As more functionality is added to the servlet, there is a tendency to use an increasing number of arbitrarily named parameters in combination with path information to specify servlet functions. You should impose some discipline on this chaos. Indeed for a more automated approach to dispatching, it is essential to settle on some additional conventions.

In this article, I'll require the first piece of extra path information to be the name of the major function being called and allow the parameters to continue to vary arbitrarily. Hence, the URL "/Calculator/add?x=1&y=2" would invoke the add function of the Calculator servlet, whereas "/Calculator/subtract?x=1&y=2" would invoke the subtract function. (An equally workable alternative is to use a specially named parameter, such as "fn" to contain the function name, in URLs such as "/Calculator?fn=add&x=1&y=2" or "/Calculator?fn=subtract&x=1&y=2."

Dispatching via reflection using CTLServlet

Now I'll introduce your base class, CTLServlet. This base class will implement doGet() and doPost(); deployable servlets will be subclasses that add controller methods. The CTLServlet class is abstract, because concrete subclasses will have to implement at least two methods. The first, handleRequest(), will be called by default, if a URL invokes the servlet without specifying a particular controller. The second, handleControllerNotFound(), will be invoked if a URL invokes the servlet and specifies a particular controller, but that controller cannot be found. In addition, concrete subclasses will add one or more controller methods.

abstract public class CTLServlet extends HttpServlet {
      public void doGet(HttpServletRequest request, HttpServletResponse response) {
            doGetOrPost(request, response);
      }
      public void doPost(HttpServletRequest request, HttpServletResponse response) {
            doGetOrPost(request,response);
      }

You can handle HTTP GET and HTTP POST requests identically, each implementation delegating to a single doGetOrPost() method. This method dispatches the request to a controller. The controller is found by extracting a method name from the request. If no controller name is found, a default method, handleRequest, is called. To make sure the concrete class has such a method with the right signature, you declare it as abstract. You also declare the abstract method handleControllerNotFound(), which is called if the request specifies a controller but a corresponding method doesn't exist.

You will also note that doGetOrPost() adds a servletPath attribute to the request. This is because JSPs often need this information to correctly compute URLs to call back to the servlet. It also illustrates a general point about this approach. Even though your functionality will be modularized into different methods, every call through your servlet goes through a single "bottleneck" method. This method, doGetOrPost, can hold the common code that the controller needs.

      private void doGetOrPost(HttpServletRequest request, HttpServletResponse response) {
            try {
                  request.setAttribute("servletPath",request.getServletPath());
                  dispatch( getController(this,getMethodName(request)),
                          this,
                          request,
                          response);
            }
            catch (ControllerNotFoundException ex) {
                  handleControllerNotFound(request, response);
            }     
        }
        abstract protected void handleControllerNotFound(HttpServletRequest request, HttpServletResponse response);
  
        abstract public void handleRequest(HttpServletRequest request, HttpServletResponse response);

The dispatch() method simply invokes the method on the target object. It throws a ControllerNotFoundException should anything go wrong.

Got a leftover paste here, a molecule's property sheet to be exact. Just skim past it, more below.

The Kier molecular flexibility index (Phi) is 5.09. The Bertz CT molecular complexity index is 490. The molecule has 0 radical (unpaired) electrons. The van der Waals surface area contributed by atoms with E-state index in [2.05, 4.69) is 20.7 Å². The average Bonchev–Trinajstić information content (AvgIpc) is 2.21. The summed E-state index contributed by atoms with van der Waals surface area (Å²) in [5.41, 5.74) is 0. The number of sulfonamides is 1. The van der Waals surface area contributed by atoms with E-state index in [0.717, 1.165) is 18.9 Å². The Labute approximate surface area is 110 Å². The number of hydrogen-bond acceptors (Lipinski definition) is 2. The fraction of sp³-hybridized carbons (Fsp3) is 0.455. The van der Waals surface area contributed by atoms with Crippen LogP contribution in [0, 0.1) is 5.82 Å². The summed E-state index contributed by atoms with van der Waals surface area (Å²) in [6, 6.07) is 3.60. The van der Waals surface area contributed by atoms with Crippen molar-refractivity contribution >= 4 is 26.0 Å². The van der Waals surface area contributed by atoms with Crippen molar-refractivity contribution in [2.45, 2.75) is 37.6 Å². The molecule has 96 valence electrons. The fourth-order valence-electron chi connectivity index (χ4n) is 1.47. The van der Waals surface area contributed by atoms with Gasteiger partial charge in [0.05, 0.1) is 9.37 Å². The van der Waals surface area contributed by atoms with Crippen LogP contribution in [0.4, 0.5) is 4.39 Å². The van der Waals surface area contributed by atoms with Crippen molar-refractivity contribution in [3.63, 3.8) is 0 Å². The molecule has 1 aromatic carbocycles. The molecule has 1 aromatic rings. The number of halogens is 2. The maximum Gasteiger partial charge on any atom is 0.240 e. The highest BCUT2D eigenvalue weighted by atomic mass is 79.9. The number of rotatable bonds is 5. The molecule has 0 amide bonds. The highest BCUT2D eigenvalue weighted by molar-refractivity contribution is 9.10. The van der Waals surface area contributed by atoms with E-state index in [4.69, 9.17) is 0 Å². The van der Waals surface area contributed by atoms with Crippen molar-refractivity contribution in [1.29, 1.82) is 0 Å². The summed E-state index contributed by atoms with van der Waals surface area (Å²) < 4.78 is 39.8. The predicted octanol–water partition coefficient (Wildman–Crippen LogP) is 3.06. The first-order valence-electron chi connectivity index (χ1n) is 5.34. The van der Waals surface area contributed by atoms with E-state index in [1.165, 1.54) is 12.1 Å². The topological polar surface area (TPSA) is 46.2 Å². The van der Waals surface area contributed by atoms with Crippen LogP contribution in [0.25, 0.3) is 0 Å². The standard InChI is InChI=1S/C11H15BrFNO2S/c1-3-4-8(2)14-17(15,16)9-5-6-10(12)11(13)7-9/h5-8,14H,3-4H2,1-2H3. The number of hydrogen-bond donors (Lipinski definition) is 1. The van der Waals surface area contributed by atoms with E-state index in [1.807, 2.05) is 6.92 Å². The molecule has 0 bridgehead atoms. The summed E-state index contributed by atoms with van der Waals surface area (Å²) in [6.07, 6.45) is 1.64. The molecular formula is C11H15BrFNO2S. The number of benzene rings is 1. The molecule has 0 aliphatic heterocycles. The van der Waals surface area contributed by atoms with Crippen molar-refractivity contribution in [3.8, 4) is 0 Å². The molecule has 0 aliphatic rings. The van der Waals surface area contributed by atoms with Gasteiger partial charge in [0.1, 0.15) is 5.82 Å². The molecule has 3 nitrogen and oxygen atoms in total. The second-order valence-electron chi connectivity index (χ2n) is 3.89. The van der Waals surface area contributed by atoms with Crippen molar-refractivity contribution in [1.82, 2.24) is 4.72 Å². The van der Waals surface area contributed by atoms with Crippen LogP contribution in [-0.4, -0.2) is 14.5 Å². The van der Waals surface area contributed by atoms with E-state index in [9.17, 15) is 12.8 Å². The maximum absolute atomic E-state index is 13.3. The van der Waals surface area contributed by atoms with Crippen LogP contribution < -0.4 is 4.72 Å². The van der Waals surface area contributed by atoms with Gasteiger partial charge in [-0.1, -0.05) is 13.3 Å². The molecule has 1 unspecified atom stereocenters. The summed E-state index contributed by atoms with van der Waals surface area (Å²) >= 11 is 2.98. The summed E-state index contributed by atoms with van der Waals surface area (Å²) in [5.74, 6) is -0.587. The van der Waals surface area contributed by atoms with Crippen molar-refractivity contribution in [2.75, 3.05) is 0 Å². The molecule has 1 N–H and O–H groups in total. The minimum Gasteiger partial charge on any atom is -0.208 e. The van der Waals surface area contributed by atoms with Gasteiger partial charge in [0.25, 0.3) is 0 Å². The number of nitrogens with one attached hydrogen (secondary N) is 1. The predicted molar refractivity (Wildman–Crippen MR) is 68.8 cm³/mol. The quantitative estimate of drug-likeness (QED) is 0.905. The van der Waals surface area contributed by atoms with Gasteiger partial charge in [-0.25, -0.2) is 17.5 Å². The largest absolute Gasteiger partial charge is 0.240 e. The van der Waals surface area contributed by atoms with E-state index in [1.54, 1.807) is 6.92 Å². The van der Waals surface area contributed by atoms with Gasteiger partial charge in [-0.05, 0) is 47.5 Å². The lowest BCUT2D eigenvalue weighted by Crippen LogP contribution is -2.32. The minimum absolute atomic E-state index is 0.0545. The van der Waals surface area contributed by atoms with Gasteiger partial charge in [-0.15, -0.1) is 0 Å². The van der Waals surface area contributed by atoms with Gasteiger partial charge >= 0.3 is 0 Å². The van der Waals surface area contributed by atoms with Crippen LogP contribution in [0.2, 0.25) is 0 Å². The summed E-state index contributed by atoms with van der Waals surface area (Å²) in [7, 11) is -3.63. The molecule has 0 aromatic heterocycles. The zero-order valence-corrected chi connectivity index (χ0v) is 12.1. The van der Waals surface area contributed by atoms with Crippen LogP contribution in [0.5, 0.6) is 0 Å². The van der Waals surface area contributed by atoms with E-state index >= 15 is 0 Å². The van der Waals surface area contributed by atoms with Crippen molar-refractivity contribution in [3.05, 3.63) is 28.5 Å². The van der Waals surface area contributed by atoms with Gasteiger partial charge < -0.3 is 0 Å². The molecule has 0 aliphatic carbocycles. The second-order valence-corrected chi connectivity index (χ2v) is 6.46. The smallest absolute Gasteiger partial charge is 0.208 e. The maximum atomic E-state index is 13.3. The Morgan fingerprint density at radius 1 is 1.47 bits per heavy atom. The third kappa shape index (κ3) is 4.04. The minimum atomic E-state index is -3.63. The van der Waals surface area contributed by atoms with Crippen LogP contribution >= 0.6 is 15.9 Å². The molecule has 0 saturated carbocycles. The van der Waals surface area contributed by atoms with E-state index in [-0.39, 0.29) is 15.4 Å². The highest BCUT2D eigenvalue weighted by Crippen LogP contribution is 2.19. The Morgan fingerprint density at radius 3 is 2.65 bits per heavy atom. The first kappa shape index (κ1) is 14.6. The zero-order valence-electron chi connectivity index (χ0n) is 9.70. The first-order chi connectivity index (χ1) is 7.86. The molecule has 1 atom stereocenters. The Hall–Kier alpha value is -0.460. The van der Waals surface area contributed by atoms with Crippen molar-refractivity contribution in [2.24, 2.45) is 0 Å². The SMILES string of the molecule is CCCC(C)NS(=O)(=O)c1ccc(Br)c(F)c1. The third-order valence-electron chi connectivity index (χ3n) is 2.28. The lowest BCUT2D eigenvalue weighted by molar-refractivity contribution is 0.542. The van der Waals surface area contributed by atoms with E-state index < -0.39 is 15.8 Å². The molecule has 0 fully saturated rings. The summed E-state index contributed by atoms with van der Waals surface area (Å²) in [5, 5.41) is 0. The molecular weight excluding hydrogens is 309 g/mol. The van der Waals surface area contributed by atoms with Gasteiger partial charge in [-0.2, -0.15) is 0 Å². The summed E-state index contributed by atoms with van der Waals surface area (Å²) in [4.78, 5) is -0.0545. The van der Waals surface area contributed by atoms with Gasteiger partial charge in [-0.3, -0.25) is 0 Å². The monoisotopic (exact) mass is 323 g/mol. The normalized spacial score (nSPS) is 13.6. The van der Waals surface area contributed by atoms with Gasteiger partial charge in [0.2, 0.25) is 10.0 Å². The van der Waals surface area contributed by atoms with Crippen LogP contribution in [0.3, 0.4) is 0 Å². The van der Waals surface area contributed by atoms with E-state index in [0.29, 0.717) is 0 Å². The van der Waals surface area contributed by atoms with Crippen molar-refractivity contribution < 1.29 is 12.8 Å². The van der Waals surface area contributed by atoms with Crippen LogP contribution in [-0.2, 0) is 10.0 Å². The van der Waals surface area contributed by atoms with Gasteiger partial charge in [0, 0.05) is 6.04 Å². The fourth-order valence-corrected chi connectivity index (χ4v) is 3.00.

protected void dispatch(Method m, 
                                          Object target, 
                                          HttpServletRequest request, 
                                          HttpServletResponse response) 
                                    throws ControllerNotFoundException {
          try {
            m.invoke(target,new Object[] {request,response});
          } catch (IllegalAccessException ex) {
            throw new ControllerNotFoundException("couldn't access method");
      } catch (InvocationTargetException ex) {
              throw new ControllerNotFoundException("object doesn't have method");
      }
      }

The getController() method finds a named controller using reflection. If a method name is not supplied in the URL, the handleRequest() method is returned. This abstract method must be implemented in the concrete servlet and should provide appropriate default behavior (for example, showing a home page).

      static final Class[] sFormalArgs = {HttpServletRequest.class,HttpServletResponse.class};
      protected Method getController(Object target, String methodName) 
                  throws ControllerNotFoundException {
            try {
                  return target.getClass().getMethod(methodName,sFormalArgs);
            }
            catch(NoSuchMethodException ex) {
                  throw new ControllerNotFoundException("couldn't get method");
            }
      }
   }

The last method of CTLServlet, getMethodName(), parses the extra path information in a request URL to find a method name. You do this by using a StringTokenizer and finding the first token of the extra path information, assuming that "/" delimits tokens:

  protected String getMethodName(HttpServletRequest req) {
      String defaultMethod = "handleRequest";
      if (req.getPathInfo() == null) return defaultMethod;
       
       
      StringTokenizer tokens = new StringTokenizer(req.getPathInfo(),"/");
      if (tokens.hasMoreTokens()) {
          return tokens.nextToken();
      }     
      else return defaultMethod;
  }

Finally you define your own class of exception, which is used internally to collapse all the possible reflection exceptions into one; you shouldn't care why reflection failed, and you can report in all cases "controller not found." The exception text will contain the detailed reason for the failure:

  class ControllerNotFoundException extends ServletException {
  
            ControllerNotFoundException(String reason) {
                  super(reason);
            }
             
  }